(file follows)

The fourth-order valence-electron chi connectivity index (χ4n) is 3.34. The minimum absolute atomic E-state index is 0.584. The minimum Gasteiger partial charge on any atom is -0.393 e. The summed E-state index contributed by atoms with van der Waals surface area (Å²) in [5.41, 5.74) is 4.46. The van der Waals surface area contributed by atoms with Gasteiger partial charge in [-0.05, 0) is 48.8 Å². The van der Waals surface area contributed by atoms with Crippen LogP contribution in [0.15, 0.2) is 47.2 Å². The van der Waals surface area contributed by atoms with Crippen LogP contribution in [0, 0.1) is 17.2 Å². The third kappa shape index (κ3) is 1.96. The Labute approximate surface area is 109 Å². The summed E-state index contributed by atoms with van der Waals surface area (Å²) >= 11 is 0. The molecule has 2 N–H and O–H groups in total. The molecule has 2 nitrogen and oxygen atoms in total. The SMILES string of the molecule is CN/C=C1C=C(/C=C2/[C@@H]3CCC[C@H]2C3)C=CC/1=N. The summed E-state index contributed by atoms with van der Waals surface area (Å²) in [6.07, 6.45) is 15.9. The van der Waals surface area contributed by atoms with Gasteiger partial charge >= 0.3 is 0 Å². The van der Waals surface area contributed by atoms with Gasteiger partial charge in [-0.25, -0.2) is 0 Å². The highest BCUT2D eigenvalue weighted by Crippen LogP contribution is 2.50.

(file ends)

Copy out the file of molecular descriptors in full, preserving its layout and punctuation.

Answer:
The fourth-order valence-electron chi connectivity index (χ4n) is 3.34. The minimum absolute atomic E-state index is 0.584. The minimum Gasteiger partial charge on any atom is -0.393 e. The summed E-state index contributed by atoms with van der Waals surface area (Å²) in [5.41, 5.74) is 4.46. The van der Waals surface area contributed by atoms with Gasteiger partial charge in [-0.05, 0) is 48.8 Å². The van der Waals surface area contributed by atoms with Crippen LogP contribution in [0.15, 0.2) is 47.2 Å². The van der Waals surface area contributed by atoms with Crippen LogP contribution in [0, 0.1) is 17.2 Å². The third kappa shape index (κ3) is 1.96. The Labute approximate surface area is 109 Å². The summed E-state index contributed by atoms with van der Waals surface area (Å²) >= 11 is 0. The molecule has 2 N–H and O–H groups in total. The molecule has 2 nitrogen and oxygen atoms in total. The SMILES string of the molecule is CN/C=C1C=C(/C=C2/[C@@H]3CCC[C@H]2C3)C=CC/1=N. The summed E-state index contributed by atoms with van der Waals surface area (Å²) in [6.07, 6.45) is 15.9. The van der Waals surface area contributed by atoms with Gasteiger partial charge >= 0.3 is 0 Å². The van der Waals surface area contributed by atoms with Gasteiger partial charge in [-0.25, -0.2) is 0 Å². The highest BCUT2D eigenvalue weighted by Crippen LogP contribution is 2.50.